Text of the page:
'I Got Rhabodomyolysis From A Kettlebell Workout—And I'm A Certified Kettlebell Teacher'
I could tell something was off one morning last summer when I went to the bathroom and saw what appeared to be grainy bourbon swirling around in my toilet bowl. (Sorry if I’ve forever ruined your fave whiskey for ya!) Startling, oh yes. Thinking back, I had been nursing achy hamstrings following a kettlebell workout a few days prior. And since my pee certainly hinted that something wasn’t working right internally, I suspected the two were connected.
Until that workout, I hadn’t picked up a kettlebell in months. It had been my primary form of exercise for six years—I even got certified to teach it—but I was starting to burn out, so I swapped in a less intense Pilates practice. Now I was ready to ease back into the swing of things (key word: ease).
I began with a 30-pounder and did one-minute intervals of swings, squats, and presses, eventually moving up to 45 pounds. I’d worked with that weight before—but again, it had been awhile. I left the gym hobbling (oh, my hammies!) but otherwise fine.
The soreness lingered but wasn’t bad enough for me to cancel Saturday Pilates. A stretch might be good, I told myself. But I woke up the next day to my unfortunate bathroom sitch.
I was vaguely aware of the condition known as rhabdomyolysis, in which injured muscle tissue breaks down and releases its contents into the bloodstream, potentially damaging the kidneys. But I figured there was no way my 25-minute kettlebell sesh could have been intense enough to cause that level of harm. Yet I found myself Googling “that thing when you work out too hard” (who can remember the word rhabdomyolysis?). One of the first symptoms I came across: dark, brownish-colored urine.
After some initial testing at urgent care, I was referred to the ER, where doctors measured my creatine kinase (CK)—an enzyme found in your muscles that, when elevated, may indicate damage. I learned just how injured I was: A healthy adult’s CK level falls between 22 and 198 U/L (units per liter); mine was a whopping 90,000 U/L.
“The tipping point is different for everyone, which is why it’s key to be in tune with your body.”
When I was told I would have to be admitted for at least a day, it was a strange pill to swallow. I wasn’t suffering from any other symptoms, like dehydration, nausea, or faintness. Yet I spent the night in the hospital spooning an IV bag to flush my kidneys fast enough to avoid damage. (Renal failure can be one of the more serious side effects of rhabdo.)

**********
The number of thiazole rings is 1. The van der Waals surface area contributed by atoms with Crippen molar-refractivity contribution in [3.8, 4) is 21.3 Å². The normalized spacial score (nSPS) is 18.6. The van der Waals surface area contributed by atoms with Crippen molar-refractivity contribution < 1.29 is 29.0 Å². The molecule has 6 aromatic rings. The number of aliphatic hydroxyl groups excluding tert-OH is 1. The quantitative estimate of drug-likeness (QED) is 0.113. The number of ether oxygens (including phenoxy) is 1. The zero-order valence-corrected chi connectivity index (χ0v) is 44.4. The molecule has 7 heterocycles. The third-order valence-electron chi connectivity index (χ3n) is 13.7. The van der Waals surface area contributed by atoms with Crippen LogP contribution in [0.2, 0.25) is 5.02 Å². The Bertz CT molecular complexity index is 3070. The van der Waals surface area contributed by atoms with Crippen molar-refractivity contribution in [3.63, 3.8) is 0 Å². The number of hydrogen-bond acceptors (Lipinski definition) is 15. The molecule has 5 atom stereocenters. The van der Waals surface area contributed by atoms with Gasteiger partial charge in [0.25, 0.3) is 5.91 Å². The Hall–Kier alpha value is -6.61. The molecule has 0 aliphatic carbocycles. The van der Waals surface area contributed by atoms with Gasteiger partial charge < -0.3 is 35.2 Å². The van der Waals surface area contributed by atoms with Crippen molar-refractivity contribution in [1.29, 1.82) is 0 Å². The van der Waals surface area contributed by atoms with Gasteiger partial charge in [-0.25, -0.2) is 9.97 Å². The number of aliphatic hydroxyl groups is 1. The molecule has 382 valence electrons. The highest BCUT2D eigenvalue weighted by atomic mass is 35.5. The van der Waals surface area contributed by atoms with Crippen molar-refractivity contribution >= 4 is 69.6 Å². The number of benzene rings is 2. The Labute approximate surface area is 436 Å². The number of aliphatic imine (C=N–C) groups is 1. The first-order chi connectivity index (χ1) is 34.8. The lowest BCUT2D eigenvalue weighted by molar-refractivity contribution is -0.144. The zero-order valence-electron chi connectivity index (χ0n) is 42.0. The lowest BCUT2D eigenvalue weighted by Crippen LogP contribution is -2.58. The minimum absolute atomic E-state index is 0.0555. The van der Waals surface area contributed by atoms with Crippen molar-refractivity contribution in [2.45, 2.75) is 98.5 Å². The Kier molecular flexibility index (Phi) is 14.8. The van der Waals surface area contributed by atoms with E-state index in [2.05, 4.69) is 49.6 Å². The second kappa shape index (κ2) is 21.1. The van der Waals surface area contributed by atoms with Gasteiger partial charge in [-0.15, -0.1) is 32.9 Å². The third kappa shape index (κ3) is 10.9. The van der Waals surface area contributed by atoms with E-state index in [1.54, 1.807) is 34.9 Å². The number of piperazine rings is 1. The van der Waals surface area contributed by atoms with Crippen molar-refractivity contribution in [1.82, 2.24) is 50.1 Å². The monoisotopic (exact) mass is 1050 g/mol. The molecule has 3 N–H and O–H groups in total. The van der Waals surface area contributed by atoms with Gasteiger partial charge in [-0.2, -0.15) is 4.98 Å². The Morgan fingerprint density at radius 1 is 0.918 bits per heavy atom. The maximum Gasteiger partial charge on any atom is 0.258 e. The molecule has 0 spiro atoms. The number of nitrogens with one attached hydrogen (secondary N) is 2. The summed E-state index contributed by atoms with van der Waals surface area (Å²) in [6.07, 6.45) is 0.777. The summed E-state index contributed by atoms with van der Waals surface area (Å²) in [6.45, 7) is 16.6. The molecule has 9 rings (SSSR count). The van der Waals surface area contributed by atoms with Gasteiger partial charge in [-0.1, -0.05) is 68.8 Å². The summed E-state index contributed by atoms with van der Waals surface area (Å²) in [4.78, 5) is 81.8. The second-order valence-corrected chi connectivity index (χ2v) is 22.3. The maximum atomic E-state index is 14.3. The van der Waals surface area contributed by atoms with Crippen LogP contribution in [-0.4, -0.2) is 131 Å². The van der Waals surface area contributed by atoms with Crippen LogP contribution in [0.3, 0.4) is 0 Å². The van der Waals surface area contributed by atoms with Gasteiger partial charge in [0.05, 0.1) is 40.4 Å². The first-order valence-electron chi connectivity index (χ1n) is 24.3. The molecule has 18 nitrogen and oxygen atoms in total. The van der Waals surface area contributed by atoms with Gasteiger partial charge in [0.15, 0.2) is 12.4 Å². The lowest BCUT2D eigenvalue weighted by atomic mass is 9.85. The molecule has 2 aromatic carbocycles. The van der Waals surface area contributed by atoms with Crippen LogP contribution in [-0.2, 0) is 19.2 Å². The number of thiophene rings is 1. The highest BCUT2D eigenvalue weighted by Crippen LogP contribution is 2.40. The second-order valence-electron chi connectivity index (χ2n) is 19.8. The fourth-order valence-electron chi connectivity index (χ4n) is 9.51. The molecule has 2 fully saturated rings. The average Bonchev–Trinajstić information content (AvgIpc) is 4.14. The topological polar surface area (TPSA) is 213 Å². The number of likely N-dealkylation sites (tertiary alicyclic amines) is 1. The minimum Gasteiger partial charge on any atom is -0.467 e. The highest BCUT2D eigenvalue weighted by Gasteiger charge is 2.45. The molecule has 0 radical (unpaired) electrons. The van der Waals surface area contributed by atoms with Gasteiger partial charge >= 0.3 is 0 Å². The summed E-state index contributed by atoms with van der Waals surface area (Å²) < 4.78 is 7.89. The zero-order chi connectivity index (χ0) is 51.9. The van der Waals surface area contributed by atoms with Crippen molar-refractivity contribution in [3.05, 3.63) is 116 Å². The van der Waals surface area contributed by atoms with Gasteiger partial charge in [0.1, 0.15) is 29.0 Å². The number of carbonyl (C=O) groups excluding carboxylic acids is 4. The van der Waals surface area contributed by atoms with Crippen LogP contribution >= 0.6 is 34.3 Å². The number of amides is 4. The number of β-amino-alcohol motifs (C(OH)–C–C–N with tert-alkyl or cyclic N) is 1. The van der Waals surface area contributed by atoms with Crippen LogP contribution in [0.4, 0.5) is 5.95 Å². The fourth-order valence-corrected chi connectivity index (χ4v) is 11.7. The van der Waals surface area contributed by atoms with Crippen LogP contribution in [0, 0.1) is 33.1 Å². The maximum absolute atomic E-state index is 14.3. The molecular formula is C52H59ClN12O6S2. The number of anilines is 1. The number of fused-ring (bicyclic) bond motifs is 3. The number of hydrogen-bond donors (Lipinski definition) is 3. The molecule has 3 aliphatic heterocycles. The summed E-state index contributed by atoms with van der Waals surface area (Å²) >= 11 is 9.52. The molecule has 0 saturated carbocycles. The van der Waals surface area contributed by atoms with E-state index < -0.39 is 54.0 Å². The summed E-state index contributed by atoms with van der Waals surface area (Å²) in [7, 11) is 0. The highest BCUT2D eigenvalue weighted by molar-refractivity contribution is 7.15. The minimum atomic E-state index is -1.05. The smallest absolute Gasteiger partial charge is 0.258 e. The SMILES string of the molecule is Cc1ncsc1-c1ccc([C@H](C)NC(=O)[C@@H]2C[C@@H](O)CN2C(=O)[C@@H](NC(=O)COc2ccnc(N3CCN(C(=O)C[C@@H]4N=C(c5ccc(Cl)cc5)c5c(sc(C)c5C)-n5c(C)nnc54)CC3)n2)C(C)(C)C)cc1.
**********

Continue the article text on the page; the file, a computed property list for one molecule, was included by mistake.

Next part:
I was told to take six weeks off from exercising. When I did venture to my first hardcore class (boxing), I sneaked a peek at my pee for days afterward, just to make sure everything seemed A-OK. Fast-forward a year later, and I’m healthy as ever.
Give It A Rest
I get it: You feel a sense of pride when you fight through the so-sore feels. But you’ll come back stronger if you take a day off when…
Sweat on Sunday and still achy by Wed? Cue to cool it.
If you’ve played tennis forever but feel zapped during a longer or hotter practice, it might be your bod asking for a break.
Let’s say you have been training for a race and can’t run as fast as you did last week, but your regimen is the same. Build more recovery time into your plan.
FYI, exercise-induced rhabdo isn’t terribly common—about 12,000 cases are diagnosed annually in the U.S., according to a study in BMJ Open Sport & Exercise Medicine. But Todd Cutler, MD, an internist at NewYork-Presbyterian/Weill Cornell Medical Center, says nurses in his ER noticed an uptick in rhabdo cases that coincided with the recent rise in popularity of high-intensity cycling classes.
It’s not typically an exercise newbie who gets injured, either; it’s often a healthy, relatively fit person who pushes themselves to extremes the first time they try a new workout (or when they return after an absence). It makes sense, given my experience. “If you weren’t fit in the first place, you wouldn’t have been able to do the exercise,” says Dr. Cutler. In other words, my underlying health allowed me to reach the point of overexertion.
Less Is More
There’s a fine line between pushing yourself (which nets you gains) and going overboard (which leads to injury). The tipping point is different for everyone, which is why it’s key to be in tune with your body. (Hamstrings feel as if they’re under a blowtorch? Put down the weight!) If you’re trying something new or going back to working out after a hiatus, ease into it, advises Lauren Borowski, MD, a sports medicine specialist at NYU Langone Center for Women’s Sports Health.
My new mantra: Match workouts to current ability (no matter your past experience). And…rest days are clutch. Take them. The kettlebell will still be there tomorrow.
This article appears in the June 2020 issue of Women’s Health.
Source: Read Full Article